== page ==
ویژگی های ارائه علائم الیگو در مقابل علائم چندگانه اختلالات شبه جسمی در بیماران با آلرژی مشکوک
|کد مقاله||سال انتشار||مقاله انگلیسی||ترجمه فارسی||تعداد کلمات|
|35788||2015||8 صفحه PDF||سفارش دهید||4845 کلمه|
Publisher : Elsevier - Science Direct (الزویر - ساینس دایرکت)
Journal : Journal of Psychosomatic Research, Volume 69, Issue 3, September 2010, Pages 259–266
Objective Psychobehavioral characteristics of patients with somatoform disorders (SFDs), are increasingly discussed as possible positive criteria for this diagnostic group. However, little is known about psychobehavioral differences, or similarities, between the different SFD presentations, i.e., polysymptomatic [multisomatoform/somatization disorders (MSD)] versus mono- or oligosymptomatic courses [pain disorder (PD), undifferentiated somatoform disorder (USD)]. Methods This is a cross-sectional study including 268 consecutive allergology inpatients. After an Structured Clinical Interview for DSM-IV, patients completed several self-rating questionnaires. Results were compared within the different SFD presentations as well as between patients with versus without SFDs. Results We identified 72 patients with an SFD. There were fewer and smaller psychobehavioral differences within patients with the different SFD presentations (MSD, USDs, PDs) than between patients with undifferentiated versus no SFD. Patients with one of the three different SFD subdiagnoses scored similarly on many measures referring to psychosocial distress (e.g., psychological distress, mental health-related quality of life, dissatisfaction with care). The number of reported symptoms, somatic symptom severity, a self-concept of bodily weakness, the degree of disease conviction, and physical health-related quality of life discriminated the different SFD presentations not only from patients without SFDs but also from each other. Conclusions Patients diagnosed with one of the different SFD subtypes share many psychobehavioral characteristics, mostly regarding the reporting of psychosocial distress. Perceived somatic symptom severity and physical impairment as indicators of bodily distress could either further define categorical subdivisions of SFD or dimensionally graduate one general SFD category defined by bothering bodily symptoms and disproportionate psychosocial distress.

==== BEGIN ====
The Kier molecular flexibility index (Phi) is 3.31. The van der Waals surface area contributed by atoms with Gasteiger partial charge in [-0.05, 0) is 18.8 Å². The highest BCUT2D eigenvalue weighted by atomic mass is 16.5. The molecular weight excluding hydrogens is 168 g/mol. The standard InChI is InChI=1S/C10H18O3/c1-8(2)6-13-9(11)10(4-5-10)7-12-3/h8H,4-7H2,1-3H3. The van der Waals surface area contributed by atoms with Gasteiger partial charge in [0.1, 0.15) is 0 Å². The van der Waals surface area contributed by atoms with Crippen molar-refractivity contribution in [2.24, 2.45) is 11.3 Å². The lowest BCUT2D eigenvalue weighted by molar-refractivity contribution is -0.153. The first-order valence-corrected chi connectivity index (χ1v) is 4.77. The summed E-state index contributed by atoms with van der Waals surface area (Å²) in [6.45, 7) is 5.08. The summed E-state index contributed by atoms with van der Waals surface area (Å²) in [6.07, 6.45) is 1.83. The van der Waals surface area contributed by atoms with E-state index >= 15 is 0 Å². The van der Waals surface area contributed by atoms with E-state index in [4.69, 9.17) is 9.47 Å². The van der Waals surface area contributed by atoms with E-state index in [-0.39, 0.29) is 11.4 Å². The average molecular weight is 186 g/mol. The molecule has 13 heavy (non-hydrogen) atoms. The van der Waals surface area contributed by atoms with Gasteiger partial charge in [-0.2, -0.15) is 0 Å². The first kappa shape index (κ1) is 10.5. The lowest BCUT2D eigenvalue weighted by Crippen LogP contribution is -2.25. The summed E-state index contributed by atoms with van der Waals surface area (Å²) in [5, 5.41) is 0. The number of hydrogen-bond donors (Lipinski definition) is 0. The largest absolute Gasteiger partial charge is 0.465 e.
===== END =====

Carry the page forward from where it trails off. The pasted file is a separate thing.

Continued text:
The current debate about the classification of somatoform disorders (SFD) in DSM-V and ICD-11 is at a point at which it has become obvious that this disease category has to be fundamentally changed. General agreement has already become apparent about several important issues: - SFD have an exceptional position as interface disorders between somatic and mental illness  and . - The present classifications are insufficient with respect to criterion and predictive validity . - A more inclusive definition of somatization disorder as the main category of SFD—for example, as “multisomatoform disorder”  and —to unburden the category “undifferentiated somatoform disorder” (USD) is required. - Instead of focusing on the very questionable core criterion of lacking organic symptom explicability, positive criteria for SFD are needed , ,  and . - Bodily and psychosocial distress play a central role in SFD, suggesting a name change towards “bodily distress disorder” or “complex somatic symptom disorder”  and . - Thus, an SFD could be likewise present in “organically explained” as well as “functional” conditions that are complicated by a disproportional degree of psychosocial affliction  and . Experts disagree, however, on how to deal with the different SFD presentations in the upcoming classifications. Among SFD in a narrower sense (that are—in contrast to hypochondriasis and body dysmorphic disorder—dominated by physical symptoms), it has been suggested to uncouple “pain disorder” (PD) from the SFD category , to delete “USD” , or, instead, to integrate somatization disorder (or rather its more inclusive re-definition, multisomatoform disorder), USD, and PD in one general somatoform category, and only additionally code severity and mono- versus polysymptomatic courses . In accordance with the current approaches of DSM-IV and ICD-10, new classifications will most likely (and rightfully) maintain a phenomenological approach to diagnoses, and still be based on (physical and psychobehavioral) symptoms rather than etiology or treatment response. Therefore, evidence is needed about phenomenological similarities, or differences, between multisomatoform/somatization disorder (MSD), USD, and PD. In a previous paper we found evidence that there are various psychobehavioral characteristics differentiating allergy workup patients with SFD from allergy workup patients without SFD . This former analysis searched for general SFD predictors among workup patients only and did not distinguish between the complex polysymptomatic and the less complex mono- or oligosymptomatic presentations of SFD . Therefore, from that analysis, no conclusions about general versus possible specific psychobehavioral features of different SFD presentations could be drawn. Here, we present a descriptive analysis of patient-reported data on psychobehavioral characteristics of the currently defined SFD subcatgories (i.e., MSD, PD and USD) from an unselected cohort of allergology inpatients in order to test which characteristics can differentiate between “polysymptomatic” and “mono- or oligosymptomatic” presentations of somatoform disorders.